New snail or invertabrate? - Tropical Fish Keeping - Aquarium fish care and resources
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post #1 of 13 Old 04-13-2008, 07:57 PM Thread Starter
New snail or invertabrate?

I want to put something interesting in my 10 gallon tank. It has 1 betta and will soon be housing 3 platys. What kind of snail should I put it? One that is easy to care for.

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post #2 of 13 Old 04-13-2008, 08:40 PM
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apple snail, aka mystery snail. make sure it is labled Pomacea bridgesii as these are the smaller ones that will not eat all your plants. You can find more information about them here: www.applesnail.net.

I have one. Easy to care for. Now I want more!

Susan
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post #3 of 13 Old 04-14-2008, 07:01 PM Thread Starter
Thanks, I read the website but Im kinda confused. I just a snail thats cheap, small, easy to care for and will NOT eat my plants.
What do you suggest?

Are they sensitive to ammonia and nitrite, nitrate ( dumb question)?

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post #4 of 13 Old 04-14-2008, 11:26 PM
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Quote:
Originally Posted by Blaxicanlatino
Thanks, I read the website but Im kinda confused. I just a snail thats cheap, small, easy to care for and will NOT eat my plants.
What do you suggest?

Are they sensitive to ammonia and nitrite, nitrate ( dumb question)?
They are as sensitive as the fish can be. Susan made it clear in her post the snail she suggested does not eat plants. They don't.

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post #5 of 13 Old 04-15-2008, 12:07 PM Thread Starter
alright, thanks.

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post #6 of 13 Old 04-16-2008, 08:31 PM
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The pomacea canaliculata (or cana for short) are another variety of apple snail. Canas get to be softball sized and devour plants. They'll tear up your tank in no time flat.

Apple snails are often called mystery snails. When you go to the LFS, the little sign will say "Mystery Snail" and then either pomacea bridgesii or pomacea canaliculata. Just make sure the one you're getting says bridgesii (or however it's spelled, can't remember right now -- brigs for short).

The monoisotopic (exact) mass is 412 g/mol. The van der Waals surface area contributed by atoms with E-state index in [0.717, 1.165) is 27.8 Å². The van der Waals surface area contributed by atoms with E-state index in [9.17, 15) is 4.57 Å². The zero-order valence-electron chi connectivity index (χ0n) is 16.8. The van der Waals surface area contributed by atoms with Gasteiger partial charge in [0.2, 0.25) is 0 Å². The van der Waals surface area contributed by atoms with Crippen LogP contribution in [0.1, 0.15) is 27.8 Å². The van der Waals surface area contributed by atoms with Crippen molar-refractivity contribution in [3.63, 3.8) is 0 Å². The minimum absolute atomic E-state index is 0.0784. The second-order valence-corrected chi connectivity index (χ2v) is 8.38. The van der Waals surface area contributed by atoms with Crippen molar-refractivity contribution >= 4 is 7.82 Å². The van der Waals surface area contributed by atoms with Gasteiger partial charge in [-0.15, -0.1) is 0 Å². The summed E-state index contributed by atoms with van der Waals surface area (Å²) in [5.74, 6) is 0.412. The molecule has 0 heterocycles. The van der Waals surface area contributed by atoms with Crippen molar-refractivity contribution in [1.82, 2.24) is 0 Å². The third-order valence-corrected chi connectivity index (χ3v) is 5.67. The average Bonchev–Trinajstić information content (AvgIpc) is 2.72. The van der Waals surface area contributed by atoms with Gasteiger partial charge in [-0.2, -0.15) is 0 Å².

They like higher pH levels. Love eating soft veggies. Nuked or blanched broccoli, zucchini, yellow squash, any veggies with a high calcuim content. I also put in calcuim tablets or weekend feeders for mine to eat. Others add liquid calcium to the tank periodically to help with shell growth.

Snails are really quite fun!

Just be warned, sometimes bettas don't like anyone in their space. I had my snail in my 5 gal. with my male betta, and the betta harassed the snail to the point that I had to move the snail. Kept the snail pinned in the corner of the tank. And sometimes bettas don't take notice of the snail at all. Just depends on their personality.

Keep us posted! I love to hear snail stories.

Susan
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post #7 of 13 Old 04-16-2008, 09:16 PM
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If you dont want to spend any money and have access to a nearby pond/lake etc.... find some pond snails or trapdoor snails and keep them in a bowl or something for a week the add them to your main tank. I have been successful with this.
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post #8 of 13 Old 04-16-2008, 10:31 PM
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Eeh, I'm not so into adding wild critters from my area into a tank, I'm not sure I'd recommend it to anyone. Especially since you can get pond snails for free from your LFS. I always ask to grab a bunch out of my LFS tanks when I'm there cuz my puffer likes to munch on them and hey- free food! Plus, they've already been kept with fish so you know they don't have some weird toxins that will hurt the fish.
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post #9 of 13 Old 04-17-2008, 01:32 PM Thread Starter
so i can just feed them algae wafers then?

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post #10 of 13 Old 04-17-2008, 05:39 PM
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Yup- they'll eat algae wafers, veggies, mine will even eat flake food if one floats down to them. It's pretty hard to stop them from eating anything lol
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